Summary of Open Wide

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  • Innovative


This exciting, well-written and even suspenseful book covers the making of three movies released July 4, 2003. Authors Dade Hayes and Jonathan Bing offer insights, information and great stories as they track Terminator 3, Legally Blonde 2 and the animated Sinbad. The authors make powerful comparisons between the ways the three films were conceived, shot and marketed. Each studio had huge investments at stake as these films wound their way through pre-production and production and into the arcane world of distribution and exhibition. The hardball techniques used to promote multi-million dollar movies hold lessons for anyone in marketing and branding. Therefore, getAbstract recommends this behind-the-scenes account which includes some terrific yarns. It unveils Hollywood’s tangled, convoluted efforts to get fans worldwide to part with a few dollars for a relaxing night at the movies, which, by the way, are not the least bit relaxing for the people who create them.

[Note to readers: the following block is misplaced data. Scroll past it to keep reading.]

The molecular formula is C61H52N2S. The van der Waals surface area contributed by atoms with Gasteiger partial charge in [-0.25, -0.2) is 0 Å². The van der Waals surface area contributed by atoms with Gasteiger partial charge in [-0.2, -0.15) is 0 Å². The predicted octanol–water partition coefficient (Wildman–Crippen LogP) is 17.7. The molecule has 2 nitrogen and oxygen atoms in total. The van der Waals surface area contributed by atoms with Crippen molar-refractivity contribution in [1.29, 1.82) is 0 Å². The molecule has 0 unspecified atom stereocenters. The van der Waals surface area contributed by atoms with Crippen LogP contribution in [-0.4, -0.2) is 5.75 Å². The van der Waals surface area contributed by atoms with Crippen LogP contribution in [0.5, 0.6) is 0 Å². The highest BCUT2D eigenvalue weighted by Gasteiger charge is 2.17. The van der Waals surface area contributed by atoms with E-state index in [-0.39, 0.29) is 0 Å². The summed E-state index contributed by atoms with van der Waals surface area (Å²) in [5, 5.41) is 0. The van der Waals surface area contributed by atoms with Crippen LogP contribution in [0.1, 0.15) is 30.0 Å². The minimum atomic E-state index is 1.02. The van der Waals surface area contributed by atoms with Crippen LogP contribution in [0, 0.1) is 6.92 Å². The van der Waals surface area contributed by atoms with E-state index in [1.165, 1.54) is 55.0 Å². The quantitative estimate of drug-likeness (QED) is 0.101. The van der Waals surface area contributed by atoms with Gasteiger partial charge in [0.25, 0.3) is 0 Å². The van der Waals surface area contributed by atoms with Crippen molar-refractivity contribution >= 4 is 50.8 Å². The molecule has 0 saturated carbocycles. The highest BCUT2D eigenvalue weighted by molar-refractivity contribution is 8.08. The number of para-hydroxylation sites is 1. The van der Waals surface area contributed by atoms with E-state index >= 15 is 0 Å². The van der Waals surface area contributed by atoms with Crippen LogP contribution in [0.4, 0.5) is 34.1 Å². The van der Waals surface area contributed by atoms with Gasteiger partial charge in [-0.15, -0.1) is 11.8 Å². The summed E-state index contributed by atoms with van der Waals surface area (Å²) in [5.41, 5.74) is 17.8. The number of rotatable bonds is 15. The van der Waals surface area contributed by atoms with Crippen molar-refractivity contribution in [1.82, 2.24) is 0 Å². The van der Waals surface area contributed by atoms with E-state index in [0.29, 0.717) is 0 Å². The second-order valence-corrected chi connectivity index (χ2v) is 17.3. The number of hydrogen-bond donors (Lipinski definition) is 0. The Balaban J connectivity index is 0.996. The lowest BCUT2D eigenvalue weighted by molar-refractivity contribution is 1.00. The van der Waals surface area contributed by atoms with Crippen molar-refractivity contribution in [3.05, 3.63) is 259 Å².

About the Authors

Dade Hayes is a managing editor of special reports at Variety. His articles have appeared in the Los Angeles Times, TV Guide and Premier. Jonathan Bing is deputy managing editor at Variety. His articles have been published in The Nation, Entertainment Weekly and The Village Voice.



Lights, Camera, Marketing

The movies Terminator 3, Legally Blonde 2 and Sinbad all opened the weekend of July 4, 2003. The people who made them anxiously waited for that weekend’s box office counts, the numbers that would determine the films’ survival. Even amateur moviegoers know why: a big premier weekend - the ability to "open wide" - has become the barometer of a film’s fate.

The real story of how Hollywood box office became enmeshed with American life, and how Americans became obsessed with box office, is less a story of glamour and art than a story of statisticians, distribution executives and the exhibitors who lease movies to theaters.

Today, studios seek movie franchises that spin off various revenue sources, such as CDs, videos, electronic games and merchandise. Movies spring from marketing concepts, not necessarily great stories. The consumer product divisions of film studios now generate as much revenues as some films themselves. TV spin-offs and home video or sequel rights are lucrative revenue sources that can dominate any discussion about a movie’s artistic merits. This is vastly different from the days when original movies were made on a combination...

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